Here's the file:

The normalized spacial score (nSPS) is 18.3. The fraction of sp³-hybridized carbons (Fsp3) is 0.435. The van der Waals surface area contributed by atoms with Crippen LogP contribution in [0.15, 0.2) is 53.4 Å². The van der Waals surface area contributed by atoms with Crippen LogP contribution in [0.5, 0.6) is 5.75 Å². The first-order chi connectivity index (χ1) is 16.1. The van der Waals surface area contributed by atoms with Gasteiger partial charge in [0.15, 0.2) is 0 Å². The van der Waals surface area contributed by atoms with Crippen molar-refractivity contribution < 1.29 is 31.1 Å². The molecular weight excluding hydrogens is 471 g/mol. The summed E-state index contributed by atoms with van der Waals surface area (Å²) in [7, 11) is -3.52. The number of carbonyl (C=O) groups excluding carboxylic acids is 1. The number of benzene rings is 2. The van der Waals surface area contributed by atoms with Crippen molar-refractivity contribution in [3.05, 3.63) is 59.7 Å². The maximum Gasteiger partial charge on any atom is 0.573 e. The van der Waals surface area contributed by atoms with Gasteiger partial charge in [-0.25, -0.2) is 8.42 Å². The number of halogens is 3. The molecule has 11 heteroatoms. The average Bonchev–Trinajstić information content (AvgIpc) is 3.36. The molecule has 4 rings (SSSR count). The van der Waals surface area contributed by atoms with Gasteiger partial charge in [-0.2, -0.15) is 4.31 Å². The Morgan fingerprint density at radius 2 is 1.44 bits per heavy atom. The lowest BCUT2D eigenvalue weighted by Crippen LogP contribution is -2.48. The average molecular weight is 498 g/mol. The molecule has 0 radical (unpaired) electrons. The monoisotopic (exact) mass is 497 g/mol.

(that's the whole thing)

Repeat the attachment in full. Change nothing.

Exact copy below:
The normalized spacial score (nSPS) is 18.3. The fraction of sp³-hybridized carbons (Fsp3) is 0.435. The van der Waals surface area contributed by atoms with Crippen LogP contribution in [0.15, 0.2) is 53.4 Å². The van der Waals surface area contributed by atoms with Crippen LogP contribution in [0.5, 0.6) is 5.75 Å². The first-order chi connectivity index (χ1) is 16.1. The van der Waals surface area contributed by atoms with Gasteiger partial charge in [0.15, 0.2) is 0 Å². The van der Waals surface area contributed by atoms with Crippen molar-refractivity contribution < 1.29 is 31.1 Å². The molecular weight excluding hydrogens is 471 g/mol. The summed E-state index contributed by atoms with van der Waals surface area (Å²) in [7, 11) is -3.52. The number of carbonyl (C=O) groups excluding carboxylic acids is 1. The number of benzene rings is 2. The van der Waals surface area contributed by atoms with Crippen molar-refractivity contribution in [3.05, 3.63) is 59.7 Å². The maximum Gasteiger partial charge on any atom is 0.573 e. The van der Waals surface area contributed by atoms with Gasteiger partial charge in [-0.25, -0.2) is 8.42 Å². The number of halogens is 3. The molecule has 11 heteroatoms. The average Bonchev–Trinajstić information content (AvgIpc) is 3.36. The molecule has 4 rings (SSSR count). The van der Waals surface area contributed by atoms with Gasteiger partial charge in [-0.2, -0.15) is 4.31 Å². The Morgan fingerprint density at radius 2 is 1.44 bits per heavy atom. The lowest BCUT2D eigenvalue weighted by Crippen LogP contribution is -2.48. The average molecular weight is 498 g/mol. The molecule has 0 radical (unpaired) electrons. The monoisotopic (exact) mass is 497 g/mol.